When he returned to Sri Lanka, aware now that a western academic training was indispensable to the scholarly enterprise, he joined the University of London for graduate work. Again he combined his Pali and Sanskrit background with his interest in the wider world of philosophy and psychology and wrote his PhD dissertation on ‘Buddhist Psychology and Perception.2’


As a University teacher, Sarachchandra’s earliest contribution to the world of scholarship was in the sphere of literary criticism. The late 19th century and early 20th century had seen an enormous growth in Sinhala literary activity in Sri Lanka, fuelled by scholarly monks and lay intellectuals steeped in the theories and traditions of classical Sanskrit aesthetics and philosophy. The anti colonial mood of the time necessarily focused around a revival of the native language and literature. It involved a looking back to the earlier classical heritage coming through Pali and Sanskrit and a rejection of English and western influences associated with colonialism. Accordingly the school of classical critical theorists was readily embraced by Sinhala writers and the success or failure of literary works was judged on how strictly the rules of poetics and prosody as laid down by the Sanskrit aestheticians were applied.


The late 19th century had also seen the growth and spread of printing, which in turn produced an avid reading public interested in the current scholarly and Buddhist revival and the attendant debates and controversies. A spate of journals, newspapers, literary and critical works surfaced to serve this public. Journals sprang up overnight to express or support a particular point of view in a currently raging critical controversy.


Sarachchandra’s earliest foray into this public melee of critical controversy and scholarship was with his book Modern Sinhala Fiction(1943) in which he assessed the work of some contemporary Sinhala novelists from a totally different perspective and evaluative criteria than that used be the current schools of classical theorists. Prof. Malalasekera, in his preface to the book, praised Sarachchandra’s special qualifications for this task because of his university training, his travels abroad, his wide reading and his bilingual background. Yet he has this to add. "The charge can be made against Sarachchandra, with some justification, that he has based his judgement on standards that are unduly high. …. Viewed from that standpoint his verdicts may appear unnecessarily severe"3 Then with great diplomacy he goes on to say, "No one has yet evolved a complete definition of what constitutes good literature. In the last resort the reader is the final judge."4These cautiously framed remarks convey some idea of the tricky position of a critic attempting to evaluate works of contemporaries in a small literary community in a small country like Sri Lanka, where many of them were personal acquaintances if not friends!!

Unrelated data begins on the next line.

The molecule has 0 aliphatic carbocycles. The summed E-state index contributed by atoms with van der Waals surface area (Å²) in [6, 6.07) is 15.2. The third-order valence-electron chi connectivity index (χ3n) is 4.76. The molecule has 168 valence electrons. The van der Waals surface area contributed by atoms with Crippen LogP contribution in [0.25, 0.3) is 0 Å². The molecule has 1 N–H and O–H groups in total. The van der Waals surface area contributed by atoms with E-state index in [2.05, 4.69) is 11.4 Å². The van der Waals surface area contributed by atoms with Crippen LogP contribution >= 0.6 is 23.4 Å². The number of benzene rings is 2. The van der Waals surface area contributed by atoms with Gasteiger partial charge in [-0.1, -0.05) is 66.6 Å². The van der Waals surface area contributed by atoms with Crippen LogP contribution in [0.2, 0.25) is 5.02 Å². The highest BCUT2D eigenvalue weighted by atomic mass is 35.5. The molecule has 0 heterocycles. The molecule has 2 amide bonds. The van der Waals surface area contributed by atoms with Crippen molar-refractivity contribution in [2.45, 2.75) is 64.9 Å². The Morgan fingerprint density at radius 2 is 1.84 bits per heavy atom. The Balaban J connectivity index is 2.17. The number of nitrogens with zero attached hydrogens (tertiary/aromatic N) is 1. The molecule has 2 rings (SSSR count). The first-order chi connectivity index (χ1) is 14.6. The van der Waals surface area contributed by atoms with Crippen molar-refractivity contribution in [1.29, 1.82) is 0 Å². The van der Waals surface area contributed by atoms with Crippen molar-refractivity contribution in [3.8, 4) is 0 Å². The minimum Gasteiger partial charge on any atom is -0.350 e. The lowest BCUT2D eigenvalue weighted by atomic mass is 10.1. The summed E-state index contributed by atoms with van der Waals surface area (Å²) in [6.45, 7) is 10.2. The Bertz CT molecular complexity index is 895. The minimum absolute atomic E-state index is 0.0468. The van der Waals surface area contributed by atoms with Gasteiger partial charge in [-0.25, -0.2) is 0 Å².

It was in this context of fervent intellectual debate that Sarachchandra together with Martin Wickremasinghe, made a bold bid to introduce critical concepts and theories from the western world into the Sinhala writing of the time. By mid century, there was already a growing recognition among some critics, like Munidasa Kumaranatunge, of the need for developing evaluative criteria that could escape the rigid moulds set by the Sanskrit aestheticians, and create a space for new writing. Like many of his contemporaries Sarachchandra was influenced by the New Critical schools of England and America and the modern literature that was flourishing in the West. His seminal contribution came however with the brilliant tour de force by which he took concepts now current among the New Critics in the west and reinterpreted them in terms of the concepts used by Sanskrit aestheticians –an area he knew only too well. To mention just a few examples, the idea of rasa he related to the concept of aesthetic pleasure derived from a work of art. The concept of dhavani, the secondary or suggested meaning of a word was not different he claimed from the western critical concept of ambiguity and multiplicity of meanings in a work. The concept of aucitya or the appropriateness of words or images in a poem could be related to the western critical concept of organic unity in a work of poetry, and so on. By doing this he cut the ground under the feet of his classical critics. What better justification for the use of modern western critical criteria for evaluating modern Sinhala literary works than the fact of their endorsement in the work of the ancient and venerated Sanskrit theorists!5